Desperate guardians come to us with sick and dying animals because they don’t have the resources to pay a veterinarian to euthanize them. In the areas that our fieldworkers serve, some of the “backyard dogs” we find have incurable illnesses; horrific injuries that have gone untreated for days, weeks, months, or even years; massive tumors; or prolapsed organs and must be euthanized for humane reasons. Virginia officials speaking about our shelter put it this way to USA Today: “PETA will basically take anything that comes through the door, and other shelters won’t do that.”

PETA’s work for companion animals goes way beyond taking in those who are at the end of their lives and alleviating their suffering. In 2019 alone, we transferred 808 animals to placement partner shelters for a chance at adoption and subsidized their medical care. We found exceptional homes for 53 animals through our own shelter, spayed and neutered 12,561 animals at little to no cost, and helped 984 animals who were about to be given up stay with their families by providing food, grooming, and veterinary care totally free of charge. Since 2001, PETA’s spay/neuter mobile clinics have sterilized more than 180,000 animals, preventing hundreds of thousands of unwanted puppies and kittens from being born, neglected, abandoned, abused, and killed.

PETA’s Shelter and the Misguided Term ‘Kill Rate’ 

Looking at a shelter’s so-called “kill rate” is a fundamentally and tragically flawed approach to judging its work. Animals aren’t numbers, and an animal shelter’s statistics alone rarely give an accurate picture of the work that the facility does (or doesn’t do) to help animals.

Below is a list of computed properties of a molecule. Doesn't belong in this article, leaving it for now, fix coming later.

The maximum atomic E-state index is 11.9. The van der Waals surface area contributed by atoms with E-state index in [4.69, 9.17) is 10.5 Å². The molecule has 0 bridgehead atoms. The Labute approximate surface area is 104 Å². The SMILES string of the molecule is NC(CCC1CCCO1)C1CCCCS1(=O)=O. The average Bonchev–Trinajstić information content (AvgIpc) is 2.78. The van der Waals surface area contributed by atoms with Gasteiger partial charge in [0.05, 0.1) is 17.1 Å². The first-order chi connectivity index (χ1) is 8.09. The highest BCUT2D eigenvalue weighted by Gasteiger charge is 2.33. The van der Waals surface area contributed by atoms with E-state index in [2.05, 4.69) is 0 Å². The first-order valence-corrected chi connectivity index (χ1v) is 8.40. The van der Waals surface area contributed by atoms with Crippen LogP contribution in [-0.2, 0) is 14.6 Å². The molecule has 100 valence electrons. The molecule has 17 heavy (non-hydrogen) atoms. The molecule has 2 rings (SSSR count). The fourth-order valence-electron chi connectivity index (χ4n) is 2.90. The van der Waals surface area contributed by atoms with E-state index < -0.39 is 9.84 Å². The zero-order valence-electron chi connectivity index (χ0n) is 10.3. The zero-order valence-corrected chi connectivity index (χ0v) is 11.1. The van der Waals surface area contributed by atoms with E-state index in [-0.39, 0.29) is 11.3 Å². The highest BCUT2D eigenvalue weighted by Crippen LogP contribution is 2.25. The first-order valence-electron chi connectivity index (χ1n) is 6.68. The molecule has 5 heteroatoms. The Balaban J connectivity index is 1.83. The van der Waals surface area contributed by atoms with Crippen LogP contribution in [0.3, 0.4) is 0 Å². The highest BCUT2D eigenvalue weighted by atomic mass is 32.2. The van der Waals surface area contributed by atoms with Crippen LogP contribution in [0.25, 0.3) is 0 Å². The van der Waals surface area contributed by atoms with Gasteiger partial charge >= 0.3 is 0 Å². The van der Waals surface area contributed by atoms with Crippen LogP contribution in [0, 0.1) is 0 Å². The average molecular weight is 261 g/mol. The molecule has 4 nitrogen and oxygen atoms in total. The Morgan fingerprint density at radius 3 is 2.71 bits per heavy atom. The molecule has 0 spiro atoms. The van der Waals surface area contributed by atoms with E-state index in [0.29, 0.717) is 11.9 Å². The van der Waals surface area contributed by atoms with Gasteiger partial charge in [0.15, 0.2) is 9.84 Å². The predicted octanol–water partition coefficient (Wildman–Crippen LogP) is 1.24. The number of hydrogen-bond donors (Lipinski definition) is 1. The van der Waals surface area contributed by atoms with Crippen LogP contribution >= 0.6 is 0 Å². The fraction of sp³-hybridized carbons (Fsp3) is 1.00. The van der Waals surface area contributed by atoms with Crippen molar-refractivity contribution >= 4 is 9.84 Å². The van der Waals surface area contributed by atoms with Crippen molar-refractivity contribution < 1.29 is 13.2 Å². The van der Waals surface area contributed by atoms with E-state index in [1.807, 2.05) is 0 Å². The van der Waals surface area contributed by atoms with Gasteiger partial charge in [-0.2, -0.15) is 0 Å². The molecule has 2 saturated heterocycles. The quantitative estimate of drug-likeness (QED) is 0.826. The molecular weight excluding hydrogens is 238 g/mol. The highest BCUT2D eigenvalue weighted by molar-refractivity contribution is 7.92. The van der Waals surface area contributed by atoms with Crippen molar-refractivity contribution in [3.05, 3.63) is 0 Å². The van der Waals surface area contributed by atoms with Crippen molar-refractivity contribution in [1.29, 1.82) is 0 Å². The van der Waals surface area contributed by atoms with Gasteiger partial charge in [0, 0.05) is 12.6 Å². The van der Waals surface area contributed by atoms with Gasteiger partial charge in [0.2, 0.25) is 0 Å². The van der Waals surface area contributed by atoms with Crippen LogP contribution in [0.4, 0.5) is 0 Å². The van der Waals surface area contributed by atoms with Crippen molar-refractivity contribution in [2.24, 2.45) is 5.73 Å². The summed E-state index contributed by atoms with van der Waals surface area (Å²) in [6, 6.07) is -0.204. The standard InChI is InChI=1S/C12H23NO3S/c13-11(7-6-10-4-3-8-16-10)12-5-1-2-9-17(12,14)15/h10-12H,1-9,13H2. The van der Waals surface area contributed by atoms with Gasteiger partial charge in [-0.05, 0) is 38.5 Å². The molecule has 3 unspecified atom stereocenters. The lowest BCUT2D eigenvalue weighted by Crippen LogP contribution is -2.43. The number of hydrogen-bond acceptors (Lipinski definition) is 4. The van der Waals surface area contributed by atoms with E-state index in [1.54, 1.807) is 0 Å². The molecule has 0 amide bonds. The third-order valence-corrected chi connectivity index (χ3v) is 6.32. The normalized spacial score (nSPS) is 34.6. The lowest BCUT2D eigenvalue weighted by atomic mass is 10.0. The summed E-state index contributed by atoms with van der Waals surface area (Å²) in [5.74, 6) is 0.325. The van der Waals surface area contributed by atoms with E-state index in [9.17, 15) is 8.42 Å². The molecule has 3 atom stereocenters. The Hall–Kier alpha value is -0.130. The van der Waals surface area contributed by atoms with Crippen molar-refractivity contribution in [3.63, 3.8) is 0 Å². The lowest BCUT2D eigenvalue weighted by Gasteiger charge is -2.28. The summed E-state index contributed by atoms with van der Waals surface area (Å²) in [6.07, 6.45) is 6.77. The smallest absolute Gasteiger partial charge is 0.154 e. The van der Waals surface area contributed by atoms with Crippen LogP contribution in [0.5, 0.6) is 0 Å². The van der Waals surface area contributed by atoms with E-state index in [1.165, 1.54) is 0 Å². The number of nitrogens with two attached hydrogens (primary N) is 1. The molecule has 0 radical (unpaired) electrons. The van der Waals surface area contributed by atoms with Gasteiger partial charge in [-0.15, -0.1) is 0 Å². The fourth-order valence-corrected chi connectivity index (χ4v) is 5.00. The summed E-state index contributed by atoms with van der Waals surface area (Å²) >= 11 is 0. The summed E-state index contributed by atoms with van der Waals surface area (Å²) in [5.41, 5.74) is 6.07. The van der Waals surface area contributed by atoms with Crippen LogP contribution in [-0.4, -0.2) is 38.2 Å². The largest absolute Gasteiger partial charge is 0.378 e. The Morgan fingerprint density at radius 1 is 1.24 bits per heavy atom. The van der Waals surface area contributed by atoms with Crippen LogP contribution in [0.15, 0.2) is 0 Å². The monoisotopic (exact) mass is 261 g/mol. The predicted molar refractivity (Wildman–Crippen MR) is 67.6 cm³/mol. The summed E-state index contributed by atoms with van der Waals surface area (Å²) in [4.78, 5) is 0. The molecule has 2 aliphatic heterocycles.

Open-admission shelters’ intake and euthanasia statistics are inevitably higher than those of selective-admission shelters, because the former provide refuge for every animal in need who comes to their doors, rather than picking and choosing which ones to accept, and they also use recognized best practices to make difficult decisions when animals exhibit unsafe behavior, rather than subjecting those animals to the misery of being confined to a cage for years on end.

Some facilities that boast “no-kill” status are often self-proclaimed “rescues” that are actually nothing more than glorified hoarders. In fact, an estimated 25 percent of hoarding cases reported in the U.S. are actually groups calling themselves “rescues,” according to the ASPCA. Such facilities often warehouse animals in filthy crates stacked one on top of another for years, where they slowly lose their minds in despair.

This dog was left on a chain to starve with a collar embedded in her neck and her body ravaged by mange, and PETA spared her a slow, painful, lonely death.

What Is PETA Doing to Help Animals in Need and to Stop Cruelty?